Yuxin Xie, Lianhe Chu, Yun Liu, Kathy W Y Sham, Jianzhen Li and Christopher H K Cheng
Gonadotropin signaling plays a pivotal role in the spermatogenesis of vertebrates, but exactly how gonadotropins regulate the process in non-mammalian species remains elusive. Using a gene knockout approach in zebrafish, we have previously demonstrated the non-canonical action of gonadotropin signaling on spermatogenesis by analyzing four single mutant lines (lhb, lhr, fshb and fshr) and three double mutant lines (lhb;fshb, lhr;fshr and fshb;lhr). In this study, we further investigated the actions of gonadotropins on the testis by establishing three other double-mutant zebrafish lines (lhb;lhr, fshb;fshr and lhb;fshr). All lhb;lhr and fshb;fshr mutant males were fertile. Analysis on the gonadosomatic index and testicular histology in these lhb;lhr and fshb;fshr mutants demonstrated that Lh signaling and Fsh signaling could functionally compensate each other in the testis. Intriguingly, it was found that the lhb;fshr mutant male fish were also morphologically and histologically normal and functionally fertile, a phenomenon which could be explained by the cross-activation of Lhr by Fsh. We have demonstrated this cross-reactivity for the first time in zebrafish. Fsh was shown to activate Lhr using three different assay systems, in which Lh-Fshr activation was also confirmed. Taken together, we conclude that the action of Lh signaling and Fsh signaling is redundant in that either alone can support zebrafish spermatogenesis based on two observations. First, that either Lh signaling or Fsh signaling alone is sufficient to support male fertility. Second, that the two gonadotropin ligands could promiscuously activate both receptors. Apart from revealing the complexity of gonadotropin signaling in controlling male reproduction in zebrafish, this study also shed light toward a better understanding on the evolution of gonadotropin signaling in vertebrates from fish to mammals.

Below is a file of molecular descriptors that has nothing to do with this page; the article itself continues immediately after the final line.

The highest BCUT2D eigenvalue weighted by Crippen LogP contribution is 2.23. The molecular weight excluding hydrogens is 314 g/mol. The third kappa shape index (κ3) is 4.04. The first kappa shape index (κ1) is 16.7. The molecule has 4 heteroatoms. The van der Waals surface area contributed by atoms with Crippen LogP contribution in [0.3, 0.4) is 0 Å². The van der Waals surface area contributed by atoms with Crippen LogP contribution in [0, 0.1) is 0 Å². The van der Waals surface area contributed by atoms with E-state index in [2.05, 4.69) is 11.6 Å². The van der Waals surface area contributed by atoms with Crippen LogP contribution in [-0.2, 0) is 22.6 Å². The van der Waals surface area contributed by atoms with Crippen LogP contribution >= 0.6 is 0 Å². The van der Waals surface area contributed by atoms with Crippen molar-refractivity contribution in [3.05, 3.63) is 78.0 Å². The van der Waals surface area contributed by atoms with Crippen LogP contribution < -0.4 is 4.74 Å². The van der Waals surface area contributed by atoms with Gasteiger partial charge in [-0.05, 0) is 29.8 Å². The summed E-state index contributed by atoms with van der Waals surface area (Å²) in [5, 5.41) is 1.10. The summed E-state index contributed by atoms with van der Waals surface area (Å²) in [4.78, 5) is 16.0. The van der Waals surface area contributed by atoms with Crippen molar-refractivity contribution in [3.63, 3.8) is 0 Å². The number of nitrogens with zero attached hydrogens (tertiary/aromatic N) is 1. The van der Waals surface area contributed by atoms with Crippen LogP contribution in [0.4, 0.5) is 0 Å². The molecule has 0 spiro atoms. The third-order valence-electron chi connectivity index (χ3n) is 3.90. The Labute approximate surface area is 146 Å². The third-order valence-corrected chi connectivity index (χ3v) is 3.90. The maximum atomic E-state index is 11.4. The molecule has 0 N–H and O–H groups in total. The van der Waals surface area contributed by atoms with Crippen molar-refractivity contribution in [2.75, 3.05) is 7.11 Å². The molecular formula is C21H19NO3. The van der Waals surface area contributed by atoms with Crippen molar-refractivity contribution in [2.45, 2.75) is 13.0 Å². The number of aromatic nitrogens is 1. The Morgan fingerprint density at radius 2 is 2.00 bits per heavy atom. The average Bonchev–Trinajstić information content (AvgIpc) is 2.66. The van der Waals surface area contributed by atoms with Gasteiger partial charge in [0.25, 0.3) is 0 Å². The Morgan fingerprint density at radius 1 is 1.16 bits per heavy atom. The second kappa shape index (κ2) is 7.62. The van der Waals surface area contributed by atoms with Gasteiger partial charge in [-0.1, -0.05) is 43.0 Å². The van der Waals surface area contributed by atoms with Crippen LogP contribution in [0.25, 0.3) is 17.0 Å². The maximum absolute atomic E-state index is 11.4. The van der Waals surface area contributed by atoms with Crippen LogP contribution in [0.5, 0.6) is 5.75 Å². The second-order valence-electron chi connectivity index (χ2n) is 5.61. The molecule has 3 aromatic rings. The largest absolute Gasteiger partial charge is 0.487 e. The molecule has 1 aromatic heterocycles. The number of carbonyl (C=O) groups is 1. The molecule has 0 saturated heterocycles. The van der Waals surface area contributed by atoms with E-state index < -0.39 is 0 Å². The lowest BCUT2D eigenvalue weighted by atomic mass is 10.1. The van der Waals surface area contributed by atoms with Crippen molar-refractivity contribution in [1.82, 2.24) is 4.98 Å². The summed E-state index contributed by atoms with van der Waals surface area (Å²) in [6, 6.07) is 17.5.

BM Cheung, IS Hwang, CY Li, WS O, KW Tsang, RY Leung, CR Kumana and F Tang
Adrenomedullin (AM) is a peptide involved in cardiovascular homeostasis and in inflammation. We examined its expression in a rat model of endotoxaemia. Male Sprague-Dawley rats received intraperitoneal injection of 5 or 10 mg/kg lipopolysaccharide (LPS), or saline as control. Rats were killed at 1, 3, 6, 12 and 24 h after injection. LPS at 5 mg/kg, but not saline, increased plasma AM significantly at 3 h. At 10 mg/kg, plasma AM was raised at 3, 6 and 12 h. Immunoreactive AM concentration in lung increased after 5 or 10 mg/kg LPS, but not saline. PreproAM mRNA level in lung was significantly increased at 3 and 6 h. In conclusion, endotoxin stimulates the expression of AM in the lungs and increases its circulatory concentration. AM may be involved in the systemic response to sepsis.